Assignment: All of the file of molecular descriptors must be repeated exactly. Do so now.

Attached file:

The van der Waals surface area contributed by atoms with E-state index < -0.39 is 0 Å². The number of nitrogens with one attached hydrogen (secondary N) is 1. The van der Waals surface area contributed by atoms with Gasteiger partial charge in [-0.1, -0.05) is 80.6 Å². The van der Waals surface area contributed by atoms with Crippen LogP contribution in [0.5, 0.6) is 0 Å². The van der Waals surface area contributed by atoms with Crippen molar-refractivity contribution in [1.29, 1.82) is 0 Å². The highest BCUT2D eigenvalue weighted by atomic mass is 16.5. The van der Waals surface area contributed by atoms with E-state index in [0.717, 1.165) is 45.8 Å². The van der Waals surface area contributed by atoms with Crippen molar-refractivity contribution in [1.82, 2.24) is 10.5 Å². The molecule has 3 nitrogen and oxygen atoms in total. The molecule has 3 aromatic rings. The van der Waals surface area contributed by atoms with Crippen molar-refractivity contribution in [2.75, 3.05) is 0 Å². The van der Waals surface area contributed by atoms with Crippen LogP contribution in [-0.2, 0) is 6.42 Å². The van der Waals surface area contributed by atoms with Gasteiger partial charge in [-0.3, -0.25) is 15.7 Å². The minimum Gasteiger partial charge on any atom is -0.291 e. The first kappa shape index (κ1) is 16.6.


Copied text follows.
The van der Waals surface area contributed by atoms with E-state index < -0.39 is 0 Å². The number of nitrogens with one attached hydrogen (secondary N) is 1. The van der Waals surface area contributed by atoms with Gasteiger partial charge in [-0.1, -0.05) is 80.6 Å². The van der Waals surface area contributed by atoms with Crippen LogP contribution in [0.5, 0.6) is 0 Å². The van der Waals surface area contributed by atoms with Crippen molar-refractivity contribution in [1.29, 1.82) is 0 Å². The highest BCUT2D eigenvalue weighted by atomic mass is 16.5. The van der Waals surface area contributed by atoms with E-state index in [0.717, 1.165) is 45.8 Å². The van der Waals surface area contributed by atoms with Crippen molar-refractivity contribution in [1.82, 2.24) is 10.5 Å². The molecule has 3 nitrogen and oxygen atoms in total. The molecule has 3 aromatic rings. The van der Waals surface area contributed by atoms with Crippen molar-refractivity contribution in [2.75, 3.05) is 0 Å². The van der Waals surface area contributed by atoms with Crippen LogP contribution in [-0.2, 0) is 6.42 Å². The van der Waals surface area contributed by atoms with Gasteiger partial charge in [-0.3, -0.25) is 15.7 Å². The minimum Gasteiger partial charge on any atom is -0.291 e. The first kappa shape index (κ1) is 16.6.